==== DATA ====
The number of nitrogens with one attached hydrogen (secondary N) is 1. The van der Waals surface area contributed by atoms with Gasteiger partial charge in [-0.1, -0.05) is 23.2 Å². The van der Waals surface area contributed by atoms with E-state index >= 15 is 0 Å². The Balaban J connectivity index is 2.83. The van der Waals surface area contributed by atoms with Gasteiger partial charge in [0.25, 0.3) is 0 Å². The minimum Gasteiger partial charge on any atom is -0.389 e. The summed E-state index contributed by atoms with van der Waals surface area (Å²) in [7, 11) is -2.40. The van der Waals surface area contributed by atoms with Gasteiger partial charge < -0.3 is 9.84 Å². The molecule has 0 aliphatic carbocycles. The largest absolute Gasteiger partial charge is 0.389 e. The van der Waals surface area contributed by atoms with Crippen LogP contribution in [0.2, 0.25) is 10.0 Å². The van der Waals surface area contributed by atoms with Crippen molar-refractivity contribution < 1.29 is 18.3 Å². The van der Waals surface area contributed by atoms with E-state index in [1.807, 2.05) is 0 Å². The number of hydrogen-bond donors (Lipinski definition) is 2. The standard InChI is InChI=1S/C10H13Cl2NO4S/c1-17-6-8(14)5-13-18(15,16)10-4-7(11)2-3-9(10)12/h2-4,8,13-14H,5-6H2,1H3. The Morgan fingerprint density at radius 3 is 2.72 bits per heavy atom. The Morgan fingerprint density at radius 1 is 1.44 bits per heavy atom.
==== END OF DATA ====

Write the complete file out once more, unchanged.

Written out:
The number of nitrogens with one attached hydrogen (secondary N) is 1. The van der Waals surface area contributed by atoms with Gasteiger partial charge in [-0.1, -0.05) is 23.2 Å². The van der Waals surface area contributed by atoms with E-state index >= 15 is 0 Å². The Balaban J connectivity index is 2.83. The van der Waals surface area contributed by atoms with Gasteiger partial charge in [0.25, 0.3) is 0 Å². The minimum Gasteiger partial charge on any atom is -0.389 e. The summed E-state index contributed by atoms with van der Waals surface area (Å²) in [7, 11) is -2.40. The van der Waals surface area contributed by atoms with Gasteiger partial charge < -0.3 is 9.84 Å². The molecule has 0 aliphatic carbocycles. The largest absolute Gasteiger partial charge is 0.389 e. The van der Waals surface area contributed by atoms with Crippen LogP contribution in [0.2, 0.25) is 10.0 Å². The van der Waals surface area contributed by atoms with Crippen molar-refractivity contribution < 1.29 is 18.3 Å². The van der Waals surface area contributed by atoms with E-state index in [1.807, 2.05) is 0 Å². The number of hydrogen-bond donors (Lipinski definition) is 2. The standard InChI is InChI=1S/C10H13Cl2NO4S/c1-17-6-8(14)5-13-18(15,16)10-4-7(11)2-3-9(10)12/h2-4,8,13-14H,5-6H2,1H3. The Morgan fingerprint density at radius 3 is 2.72 bits per heavy atom. The Morgan fingerprint density at radius 1 is 1.44 bits per heavy atom.